Dr. Strangelove or: How I Learned to Stop Worrying and Love the Bomb (1964)

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An insane general triggers a path to nuclear holocaust that a war room full of politicians and generals frantically try to stop. (IMDb)
Devastatingly dark and scathingly satirical comedy (“10 to 20 million killed, tops”), brilliantly executed with biting irony (see the “Peace is Our Profession” sign amidst the gunfire; “You can’t fight here, this is the War Room!”), goofy juxtaposition of the mundane and the life-or-death (see Mandrake’s pay-phone call to the president), and visuals both horrifying and humorous (see Kong’s bomb-ride and the final Vera Lynn-backed explosion montage). Sellers is stellar in his three roles.
8/10 (Great)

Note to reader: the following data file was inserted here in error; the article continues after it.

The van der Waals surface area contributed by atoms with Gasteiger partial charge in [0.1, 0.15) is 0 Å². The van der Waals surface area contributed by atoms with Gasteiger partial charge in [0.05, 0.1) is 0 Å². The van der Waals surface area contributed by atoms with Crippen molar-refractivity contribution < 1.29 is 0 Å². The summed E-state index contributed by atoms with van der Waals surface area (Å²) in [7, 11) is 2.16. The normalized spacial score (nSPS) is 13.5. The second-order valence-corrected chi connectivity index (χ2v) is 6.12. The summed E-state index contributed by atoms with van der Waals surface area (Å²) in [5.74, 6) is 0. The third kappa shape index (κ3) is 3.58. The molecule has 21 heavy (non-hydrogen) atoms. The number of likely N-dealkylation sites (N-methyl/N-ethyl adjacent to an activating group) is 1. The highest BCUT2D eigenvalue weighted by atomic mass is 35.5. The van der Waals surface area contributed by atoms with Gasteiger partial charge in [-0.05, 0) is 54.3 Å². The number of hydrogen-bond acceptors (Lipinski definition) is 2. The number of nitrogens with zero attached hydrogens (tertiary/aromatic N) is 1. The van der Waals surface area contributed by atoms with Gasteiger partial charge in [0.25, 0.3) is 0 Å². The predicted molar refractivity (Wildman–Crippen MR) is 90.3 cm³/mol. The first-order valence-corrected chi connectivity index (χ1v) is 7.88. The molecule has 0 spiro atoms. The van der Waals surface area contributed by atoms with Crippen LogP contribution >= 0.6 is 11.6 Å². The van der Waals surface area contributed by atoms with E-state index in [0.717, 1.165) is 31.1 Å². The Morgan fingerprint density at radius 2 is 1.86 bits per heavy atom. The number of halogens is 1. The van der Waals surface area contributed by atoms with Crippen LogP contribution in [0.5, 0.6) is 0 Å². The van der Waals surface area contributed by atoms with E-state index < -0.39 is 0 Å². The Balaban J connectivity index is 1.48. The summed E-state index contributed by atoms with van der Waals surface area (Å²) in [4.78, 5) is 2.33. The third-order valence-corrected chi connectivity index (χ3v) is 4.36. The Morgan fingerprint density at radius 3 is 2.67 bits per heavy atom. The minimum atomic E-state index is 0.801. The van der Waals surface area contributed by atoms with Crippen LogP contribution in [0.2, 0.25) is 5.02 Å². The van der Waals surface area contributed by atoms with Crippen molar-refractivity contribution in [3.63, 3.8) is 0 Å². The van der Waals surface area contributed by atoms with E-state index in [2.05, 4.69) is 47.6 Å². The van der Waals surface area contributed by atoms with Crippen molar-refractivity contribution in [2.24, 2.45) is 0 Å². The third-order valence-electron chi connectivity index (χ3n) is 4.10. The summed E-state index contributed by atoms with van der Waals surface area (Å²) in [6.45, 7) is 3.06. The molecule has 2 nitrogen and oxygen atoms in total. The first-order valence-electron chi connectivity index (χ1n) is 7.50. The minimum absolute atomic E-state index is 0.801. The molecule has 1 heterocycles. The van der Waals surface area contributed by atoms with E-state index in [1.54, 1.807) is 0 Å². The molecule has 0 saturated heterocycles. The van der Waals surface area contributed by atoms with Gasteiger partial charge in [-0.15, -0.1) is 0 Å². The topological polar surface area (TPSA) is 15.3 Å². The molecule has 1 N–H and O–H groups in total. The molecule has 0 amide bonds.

North by Northwest (1959)

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A hapless New York advertising executive is mistaken for a government agent by a group of foreign spies, and is pursued across the country while he looks for a way to survive. (IMDb)
An intriguing initial note of mystery doesn’t disappoint as it’s fleshed out in an exciting yet smart espionage plot full of daring escapes (see the train sequence), double-crossing damsels (Eve remains an enigma til the end), and dashes of danger (see the uniquely terrifying crop-duster scene). The climax loses some credibility thanks to a couple of cringe-worthy sets (see the fake forest and unspectacular Mt. Rushmore) but is redeemed slightly by a great foot-on-hand-on-cliff close-up shot.
7.5/10 (Really Good)